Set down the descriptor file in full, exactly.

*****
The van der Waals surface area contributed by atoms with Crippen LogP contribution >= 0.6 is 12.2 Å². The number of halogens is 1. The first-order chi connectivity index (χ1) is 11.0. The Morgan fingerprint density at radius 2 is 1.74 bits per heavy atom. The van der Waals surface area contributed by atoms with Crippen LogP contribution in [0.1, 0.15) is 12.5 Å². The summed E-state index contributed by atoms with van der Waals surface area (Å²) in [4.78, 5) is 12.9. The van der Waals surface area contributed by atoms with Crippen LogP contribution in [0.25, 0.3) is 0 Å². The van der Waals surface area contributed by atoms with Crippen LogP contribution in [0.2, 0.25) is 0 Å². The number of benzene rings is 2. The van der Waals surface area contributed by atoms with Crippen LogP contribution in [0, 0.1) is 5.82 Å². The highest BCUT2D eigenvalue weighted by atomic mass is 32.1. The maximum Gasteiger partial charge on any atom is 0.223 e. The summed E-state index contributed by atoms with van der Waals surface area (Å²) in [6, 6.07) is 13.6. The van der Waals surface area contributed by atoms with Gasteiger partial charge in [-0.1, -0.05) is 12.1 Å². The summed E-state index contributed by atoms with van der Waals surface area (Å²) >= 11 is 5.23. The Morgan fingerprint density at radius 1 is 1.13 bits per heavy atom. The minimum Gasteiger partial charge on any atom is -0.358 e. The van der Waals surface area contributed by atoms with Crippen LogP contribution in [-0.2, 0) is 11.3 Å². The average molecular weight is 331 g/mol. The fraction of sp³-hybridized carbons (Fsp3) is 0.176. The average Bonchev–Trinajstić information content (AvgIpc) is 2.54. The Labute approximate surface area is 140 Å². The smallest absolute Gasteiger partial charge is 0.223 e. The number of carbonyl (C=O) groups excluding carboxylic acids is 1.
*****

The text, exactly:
The van der Waals surface area contributed by atoms with Crippen LogP contribution >= 0.6 is 12.2 Å². The number of halogens is 1. The first-order chi connectivity index (χ1) is 11.0. The Morgan fingerprint density at radius 2 is 1.74 bits per heavy atom. The van der Waals surface area contributed by atoms with Crippen LogP contribution in [0.1, 0.15) is 12.5 Å². The summed E-state index contributed by atoms with van der Waals surface area (Å²) in [4.78, 5) is 12.9. The van der Waals surface area contributed by atoms with Crippen LogP contribution in [0.25, 0.3) is 0 Å². The van der Waals surface area contributed by atoms with Crippen LogP contribution in [0.2, 0.25) is 0 Å². The number of benzene rings is 2. The van der Waals surface area contributed by atoms with Crippen LogP contribution in [0, 0.1) is 5.82 Å². The highest BCUT2D eigenvalue weighted by atomic mass is 32.1. The maximum Gasteiger partial charge on any atom is 0.223 e. The summed E-state index contributed by atoms with van der Waals surface area (Å²) in [6, 6.07) is 13.6. The van der Waals surface area contributed by atoms with Gasteiger partial charge in [-0.1, -0.05) is 12.1 Å². The summed E-state index contributed by atoms with van der Waals surface area (Å²) >= 11 is 5.23. The Morgan fingerprint density at radius 1 is 1.13 bits per heavy atom. The minimum Gasteiger partial charge on any atom is -0.358 e. The van der Waals surface area contributed by atoms with Crippen LogP contribution in [-0.2, 0) is 11.3 Å². The average molecular weight is 331 g/mol. The fraction of sp³-hybridized carbons (Fsp3) is 0.176. The average Bonchev–Trinajstić information content (AvgIpc) is 2.54. The Labute approximate surface area is 140 Å². The smallest absolute Gasteiger partial charge is 0.223 e. The number of carbonyl (C=O) groups excluding carboxylic acids is 1.